supported by the ontology. Ontology

represents information about a certain dom
ain. This

information includes
entities in the domain, their

property and relationship with each other. Entities in

the ontology are termed as
Concepts. A well
-
defined

syntax is required to explicitly represent concepts of a

domain. RDF [10] context is
use
d for describing

ontology. Web Ontology Language (OWL) [11] is

developed on the top of RDF and is used
for ontology

description.

The service repository is where all the published

services are found and invoked across
the Web. Based

on XML, SOAP and other s
tandards for service

invocation allow an application to interact with
remote

applications to select the required services. In this

matchmaking process service repository is used to

access all the services requested by the consumer. The

service matchmaker
through the service lookup

directory
may consume the services and check for the

services with the requested and advertised service

description if it is
been already used. Otherwise, the

process of matchmaking is done by matching with the

classified service
s
description kept in the service

repository.

The services, which match exactly both the service

requester and service provider description, are

consumed by
the service consumer for further service

discovery and service composition process.



4.
CLASSIFICA
TIONS OF SERVICES

To make the process of service matchmaking easier,

this section describes the classification of service

description. Once the service description of the

published services is classified, the task of matching

the
semantics found in service

request to semantics of

available services in the repository can be easily done
.



4.1 FORMULATION OF PAIR
-
WISE CONSTRAINTS

Classification of service description reflects the

semantics of the services as well as its region and we

would like
to induce from

the concepts that

cannot_link
and
must_link
relations between different

regions. In general it is
easier to induce the
cannot_link

relationship from shared concepts but the
must_link

relationship is harder to
deduce. We assume that the

semantic
irrelevance of two regions can be deduced by

the irrelevance of all
concepts between two regions.

This assumption is reasonable because although

classification of description is
likely to be incomplete,

it is always complete for those concepts that we care

most.


4.2 CO


OCCURRENCE BASED CORRELATION

In general, high concurrence concepts are likely to

be used together to describe same service description.

In
other words, two services are likely to belong to the

same conceptual group if they have high co
-
occ
urrence

and
vice versa.



4.3 CLUSTERING USING PAIR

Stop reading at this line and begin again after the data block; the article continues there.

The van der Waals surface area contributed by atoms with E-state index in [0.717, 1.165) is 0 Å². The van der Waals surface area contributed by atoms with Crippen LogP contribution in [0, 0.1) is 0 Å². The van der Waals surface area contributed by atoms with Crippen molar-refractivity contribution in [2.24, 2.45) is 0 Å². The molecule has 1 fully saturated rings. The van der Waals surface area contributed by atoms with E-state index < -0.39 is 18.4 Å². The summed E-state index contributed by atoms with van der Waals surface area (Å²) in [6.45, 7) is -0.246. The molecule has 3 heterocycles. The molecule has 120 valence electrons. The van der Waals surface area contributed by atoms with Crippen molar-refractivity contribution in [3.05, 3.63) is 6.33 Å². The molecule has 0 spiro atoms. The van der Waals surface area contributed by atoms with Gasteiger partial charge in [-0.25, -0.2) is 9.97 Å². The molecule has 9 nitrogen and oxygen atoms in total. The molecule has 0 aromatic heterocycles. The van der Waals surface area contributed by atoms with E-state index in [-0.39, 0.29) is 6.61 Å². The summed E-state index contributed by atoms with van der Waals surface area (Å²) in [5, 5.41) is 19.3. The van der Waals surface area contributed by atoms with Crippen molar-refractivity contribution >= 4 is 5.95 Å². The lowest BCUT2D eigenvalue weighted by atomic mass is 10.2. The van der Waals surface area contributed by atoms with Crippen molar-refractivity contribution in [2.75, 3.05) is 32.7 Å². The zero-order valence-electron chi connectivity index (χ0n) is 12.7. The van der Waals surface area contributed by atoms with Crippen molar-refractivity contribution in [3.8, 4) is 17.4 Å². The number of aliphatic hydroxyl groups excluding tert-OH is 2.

-
WISE CONSTRAINTS

After the pair
-
wise construction between two

regions of service description, we perform clustering to

generate
region clusters. K
-
Means is a popular

clustering method. Since K
-
Means cann
ot directly

handle pair

wise
constraints, we adapt a variant of

K
-
Means performing the clustering.


5. CONCLUSION

The matchmaking process should be efficient in service selection to locate and select the requested

services by
the consumer. This paper
uses both the

context and semantic property of services for

matchmaking. To make the
process of service

matchmaking easier, a service description classifier

technique is proposed.


REFERENCES


[1]

Z. Maamar, N.C. Narendrab, S. Sattanathan, “Towards an ontology
-

based approach for specifying and
securing Web services”, Journal of Information and Software Technology, Elsevier, vol: 48, pp. 441


455,
2006.

[2]

Weili Han, Xingdong Shi, Ronghua Chen, “Process
-
context aware matchmaking for web service composition”,
Inte
rnational Journal of Network and Computer Applications
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-
31 (2008), pp.559

576.

[3]

Sudhir Agarwal, Steen Lamparter “User Preference Based Automated Selection of Web Service Compositions”,
Workshop on Dynamic Web Processes
, pp. 1
-
12, 2005.

[4]

Issarny V, Caporu
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based Software
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-
over using
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[7]

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[8]

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Christos Anagnostopoulos Vassileios Tsetsos, Stathes Hadjiefthymiades, “ On t
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[13]

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[14]

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spec